To gauge the effect of such examinations, we led a large, multi-year study with several colleagues to analyze how access to a forensic medical evaluation affected individuals’ chances of prevailing and the factors that correlated with success or failure.


In our analysis of 2,584 individuals who underwent forensic medical evaluations arranged by Physicians for Human Rights between 2008 and 2018, 81% were granted some form of immigration relief. For those who were specifically granted asylum, 90% of individuals who had exams prevailed, more than double the national asylum grant rate of 42% during this same period. Even when controlling for factors including legal representation, individuals who received forensic medical evaluations had far greater success than other similarly situated individuals.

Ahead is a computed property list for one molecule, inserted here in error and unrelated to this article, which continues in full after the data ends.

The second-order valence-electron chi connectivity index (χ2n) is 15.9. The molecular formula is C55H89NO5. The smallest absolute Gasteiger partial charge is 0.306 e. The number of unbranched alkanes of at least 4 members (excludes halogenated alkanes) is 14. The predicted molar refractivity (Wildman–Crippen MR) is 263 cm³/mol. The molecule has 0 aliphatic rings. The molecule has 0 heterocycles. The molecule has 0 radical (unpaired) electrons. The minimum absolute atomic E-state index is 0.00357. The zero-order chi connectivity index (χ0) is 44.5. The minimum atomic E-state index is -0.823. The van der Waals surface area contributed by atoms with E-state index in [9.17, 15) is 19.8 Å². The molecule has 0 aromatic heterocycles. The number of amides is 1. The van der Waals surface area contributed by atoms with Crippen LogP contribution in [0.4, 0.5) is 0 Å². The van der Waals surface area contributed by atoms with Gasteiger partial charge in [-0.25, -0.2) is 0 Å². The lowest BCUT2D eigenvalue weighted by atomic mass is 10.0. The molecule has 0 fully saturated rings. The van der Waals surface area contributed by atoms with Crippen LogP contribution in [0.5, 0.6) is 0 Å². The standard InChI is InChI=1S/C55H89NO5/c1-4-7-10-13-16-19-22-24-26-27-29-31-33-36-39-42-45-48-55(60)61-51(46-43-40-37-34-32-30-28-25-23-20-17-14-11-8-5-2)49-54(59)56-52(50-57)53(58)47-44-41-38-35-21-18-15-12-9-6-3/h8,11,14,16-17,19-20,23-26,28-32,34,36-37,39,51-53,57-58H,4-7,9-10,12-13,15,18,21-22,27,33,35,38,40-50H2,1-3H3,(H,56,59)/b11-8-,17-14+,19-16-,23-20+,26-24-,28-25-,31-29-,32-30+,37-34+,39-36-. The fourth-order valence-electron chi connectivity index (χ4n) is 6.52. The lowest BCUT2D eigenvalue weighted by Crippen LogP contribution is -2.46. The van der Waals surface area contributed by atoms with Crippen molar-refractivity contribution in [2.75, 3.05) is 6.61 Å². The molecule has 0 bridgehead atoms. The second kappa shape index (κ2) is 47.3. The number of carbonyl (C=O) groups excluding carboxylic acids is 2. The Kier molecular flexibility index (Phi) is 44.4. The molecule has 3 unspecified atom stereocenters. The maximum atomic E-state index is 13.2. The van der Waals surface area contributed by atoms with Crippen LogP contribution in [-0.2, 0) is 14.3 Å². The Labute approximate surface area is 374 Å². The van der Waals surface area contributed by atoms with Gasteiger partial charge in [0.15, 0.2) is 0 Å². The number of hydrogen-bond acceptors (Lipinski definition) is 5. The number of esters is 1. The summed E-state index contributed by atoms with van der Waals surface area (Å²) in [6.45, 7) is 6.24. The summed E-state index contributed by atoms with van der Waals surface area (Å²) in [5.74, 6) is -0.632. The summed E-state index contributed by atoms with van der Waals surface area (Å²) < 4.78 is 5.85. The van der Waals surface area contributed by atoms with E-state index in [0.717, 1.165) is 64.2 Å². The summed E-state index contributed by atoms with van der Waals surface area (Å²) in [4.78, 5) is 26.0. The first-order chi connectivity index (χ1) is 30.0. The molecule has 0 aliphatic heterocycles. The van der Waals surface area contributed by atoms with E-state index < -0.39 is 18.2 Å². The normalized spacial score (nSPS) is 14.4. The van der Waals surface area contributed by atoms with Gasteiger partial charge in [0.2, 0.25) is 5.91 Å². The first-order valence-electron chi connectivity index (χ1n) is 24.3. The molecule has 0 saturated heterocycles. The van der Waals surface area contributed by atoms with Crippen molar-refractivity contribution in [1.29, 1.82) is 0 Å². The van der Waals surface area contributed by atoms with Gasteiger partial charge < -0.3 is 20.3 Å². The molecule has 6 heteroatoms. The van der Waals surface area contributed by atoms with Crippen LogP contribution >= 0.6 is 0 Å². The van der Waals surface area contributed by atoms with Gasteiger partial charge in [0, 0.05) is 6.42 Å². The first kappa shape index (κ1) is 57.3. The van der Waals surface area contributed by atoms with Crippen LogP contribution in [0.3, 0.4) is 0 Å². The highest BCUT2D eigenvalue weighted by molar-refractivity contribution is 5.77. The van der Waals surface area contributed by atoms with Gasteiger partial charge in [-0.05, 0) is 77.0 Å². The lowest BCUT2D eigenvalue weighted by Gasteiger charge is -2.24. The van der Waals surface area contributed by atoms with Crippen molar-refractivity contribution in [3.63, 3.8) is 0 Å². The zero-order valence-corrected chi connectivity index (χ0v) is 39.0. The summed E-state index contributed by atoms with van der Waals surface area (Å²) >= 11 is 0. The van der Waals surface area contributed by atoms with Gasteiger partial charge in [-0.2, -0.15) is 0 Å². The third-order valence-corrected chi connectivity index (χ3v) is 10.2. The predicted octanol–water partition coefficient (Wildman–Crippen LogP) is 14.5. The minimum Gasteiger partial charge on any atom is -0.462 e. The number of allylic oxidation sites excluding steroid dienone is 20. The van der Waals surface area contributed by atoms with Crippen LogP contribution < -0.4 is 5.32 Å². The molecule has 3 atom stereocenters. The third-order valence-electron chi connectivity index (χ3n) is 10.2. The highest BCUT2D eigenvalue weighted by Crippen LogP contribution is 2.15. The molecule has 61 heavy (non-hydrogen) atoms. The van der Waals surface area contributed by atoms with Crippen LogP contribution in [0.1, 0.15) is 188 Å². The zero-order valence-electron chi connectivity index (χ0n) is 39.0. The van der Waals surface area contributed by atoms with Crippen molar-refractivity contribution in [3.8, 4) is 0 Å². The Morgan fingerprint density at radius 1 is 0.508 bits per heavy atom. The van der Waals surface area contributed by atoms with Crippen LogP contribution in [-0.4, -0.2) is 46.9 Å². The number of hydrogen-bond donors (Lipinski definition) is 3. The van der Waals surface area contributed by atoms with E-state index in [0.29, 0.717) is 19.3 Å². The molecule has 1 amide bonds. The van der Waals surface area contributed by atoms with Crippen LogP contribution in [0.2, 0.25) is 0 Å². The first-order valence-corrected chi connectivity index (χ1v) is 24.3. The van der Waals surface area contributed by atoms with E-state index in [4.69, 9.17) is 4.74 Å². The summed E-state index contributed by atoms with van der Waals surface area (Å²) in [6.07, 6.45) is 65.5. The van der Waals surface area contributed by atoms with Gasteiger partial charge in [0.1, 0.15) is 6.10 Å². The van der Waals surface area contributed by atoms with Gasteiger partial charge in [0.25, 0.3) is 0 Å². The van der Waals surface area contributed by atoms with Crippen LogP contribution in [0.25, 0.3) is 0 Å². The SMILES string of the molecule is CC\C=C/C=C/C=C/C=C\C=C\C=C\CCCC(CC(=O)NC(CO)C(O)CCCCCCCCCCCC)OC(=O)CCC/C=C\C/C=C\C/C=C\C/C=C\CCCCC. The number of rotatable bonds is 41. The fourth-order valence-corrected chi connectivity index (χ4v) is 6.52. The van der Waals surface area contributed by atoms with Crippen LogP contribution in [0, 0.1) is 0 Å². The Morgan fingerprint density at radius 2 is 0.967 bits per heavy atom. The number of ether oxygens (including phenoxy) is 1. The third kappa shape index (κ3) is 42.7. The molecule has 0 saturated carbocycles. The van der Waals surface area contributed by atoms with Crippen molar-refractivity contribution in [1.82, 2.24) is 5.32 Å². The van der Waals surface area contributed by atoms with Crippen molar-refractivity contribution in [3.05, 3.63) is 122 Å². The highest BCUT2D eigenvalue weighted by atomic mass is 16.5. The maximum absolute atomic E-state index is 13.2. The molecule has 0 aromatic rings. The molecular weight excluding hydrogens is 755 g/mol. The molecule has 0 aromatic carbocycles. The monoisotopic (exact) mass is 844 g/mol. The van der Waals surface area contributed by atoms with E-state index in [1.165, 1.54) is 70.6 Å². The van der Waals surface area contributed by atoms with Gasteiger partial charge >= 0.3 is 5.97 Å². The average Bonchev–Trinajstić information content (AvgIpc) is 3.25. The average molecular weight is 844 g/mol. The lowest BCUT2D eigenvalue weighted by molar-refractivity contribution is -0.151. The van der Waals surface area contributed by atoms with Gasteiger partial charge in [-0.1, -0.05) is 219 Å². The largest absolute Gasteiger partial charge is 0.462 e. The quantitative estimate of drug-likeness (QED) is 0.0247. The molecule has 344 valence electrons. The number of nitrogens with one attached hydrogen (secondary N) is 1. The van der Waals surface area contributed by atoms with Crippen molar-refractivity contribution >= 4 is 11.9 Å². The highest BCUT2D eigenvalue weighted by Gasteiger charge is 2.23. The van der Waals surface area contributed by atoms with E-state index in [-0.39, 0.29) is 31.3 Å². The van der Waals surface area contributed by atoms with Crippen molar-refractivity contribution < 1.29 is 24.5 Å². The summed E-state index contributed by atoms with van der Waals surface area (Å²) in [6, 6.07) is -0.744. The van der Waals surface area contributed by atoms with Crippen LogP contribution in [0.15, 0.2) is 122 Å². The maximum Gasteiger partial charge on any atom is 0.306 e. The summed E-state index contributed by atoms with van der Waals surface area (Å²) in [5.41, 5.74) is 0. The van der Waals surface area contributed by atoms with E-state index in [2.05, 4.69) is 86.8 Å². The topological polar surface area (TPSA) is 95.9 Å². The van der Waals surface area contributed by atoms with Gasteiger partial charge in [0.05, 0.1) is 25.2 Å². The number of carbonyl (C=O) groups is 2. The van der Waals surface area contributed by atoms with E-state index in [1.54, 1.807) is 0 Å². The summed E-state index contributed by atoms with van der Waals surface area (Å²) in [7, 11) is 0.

For individuals like Ms. A., the U.S. immigration system is a game of “refugee roulette.” Two individuals with identical claims may see dramatically different results depending on the judge and jurisdiction to which they are assigned. Immigration judges and officers are given wide latitude when deciding whether to grant asylum, and may deny it for a multitude of reasons, including that an individual lacks evidence of trauma — such as hospital records from their home country — or relayed inconsistencies when recounting their trauma.